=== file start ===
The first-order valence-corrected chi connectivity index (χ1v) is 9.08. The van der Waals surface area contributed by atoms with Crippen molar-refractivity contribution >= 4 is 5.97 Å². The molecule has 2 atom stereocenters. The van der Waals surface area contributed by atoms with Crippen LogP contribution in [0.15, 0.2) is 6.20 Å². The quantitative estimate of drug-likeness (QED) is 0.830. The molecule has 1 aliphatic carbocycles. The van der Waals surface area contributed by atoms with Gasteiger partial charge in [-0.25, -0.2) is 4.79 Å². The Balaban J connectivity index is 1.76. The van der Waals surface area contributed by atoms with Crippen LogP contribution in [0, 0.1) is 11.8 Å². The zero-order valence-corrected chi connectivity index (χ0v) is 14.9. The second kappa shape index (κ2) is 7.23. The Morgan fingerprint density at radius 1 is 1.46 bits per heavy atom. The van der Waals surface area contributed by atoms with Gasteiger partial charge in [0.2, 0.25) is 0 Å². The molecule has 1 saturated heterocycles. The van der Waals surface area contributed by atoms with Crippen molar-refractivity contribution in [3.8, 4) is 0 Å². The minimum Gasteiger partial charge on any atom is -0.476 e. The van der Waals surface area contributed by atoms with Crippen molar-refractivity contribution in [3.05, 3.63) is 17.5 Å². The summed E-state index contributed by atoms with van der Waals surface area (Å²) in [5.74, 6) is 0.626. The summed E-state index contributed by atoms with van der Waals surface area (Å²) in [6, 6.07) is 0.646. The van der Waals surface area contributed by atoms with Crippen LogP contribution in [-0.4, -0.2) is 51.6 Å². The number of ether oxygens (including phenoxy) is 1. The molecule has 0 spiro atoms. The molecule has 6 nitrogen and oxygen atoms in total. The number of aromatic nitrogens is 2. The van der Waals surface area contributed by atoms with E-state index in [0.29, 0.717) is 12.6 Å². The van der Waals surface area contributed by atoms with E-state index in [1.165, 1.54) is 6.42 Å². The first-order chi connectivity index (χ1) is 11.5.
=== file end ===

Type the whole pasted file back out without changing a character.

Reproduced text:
The first-order valence-corrected chi connectivity index (χ1v) is 9.08. The van der Waals surface area contributed by atoms with Crippen molar-refractivity contribution >= 4 is 5.97 Å². The molecule has 2 atom stereocenters. The van der Waals surface area contributed by atoms with Crippen LogP contribution in [0.15, 0.2) is 6.20 Å². The quantitative estimate of drug-likeness (QED) is 0.830. The molecule has 1 aliphatic carbocycles. The van der Waals surface area contributed by atoms with Gasteiger partial charge in [-0.25, -0.2) is 4.79 Å². The Balaban J connectivity index is 1.76. The van der Waals surface area contributed by atoms with Crippen LogP contribution in [0, 0.1) is 11.8 Å². The zero-order valence-corrected chi connectivity index (χ0v) is 14.9. The second kappa shape index (κ2) is 7.23. The Morgan fingerprint density at radius 1 is 1.46 bits per heavy atom. The van der Waals surface area contributed by atoms with Gasteiger partial charge in [0.2, 0.25) is 0 Å². The molecule has 1 saturated heterocycles. The van der Waals surface area contributed by atoms with Crippen molar-refractivity contribution in [3.8, 4) is 0 Å². The minimum Gasteiger partial charge on any atom is -0.476 e. The van der Waals surface area contributed by atoms with Crippen molar-refractivity contribution in [3.05, 3.63) is 17.5 Å². The summed E-state index contributed by atoms with van der Waals surface area (Å²) in [5.74, 6) is 0.626. The summed E-state index contributed by atoms with van der Waals surface area (Å²) in [6, 6.07) is 0.646. The van der Waals surface area contributed by atoms with Crippen LogP contribution in [-0.4, -0.2) is 51.6 Å². The number of ether oxygens (including phenoxy) is 1. The molecule has 0 spiro atoms. The molecule has 6 nitrogen and oxygen atoms in total. The number of aromatic nitrogens is 2. The van der Waals surface area contributed by atoms with E-state index in [0.29, 0.717) is 12.6 Å². The van der Waals surface area contributed by atoms with E-state index in [1.165, 1.54) is 6.42 Å². The first-order chi connectivity index (χ1) is 11.5.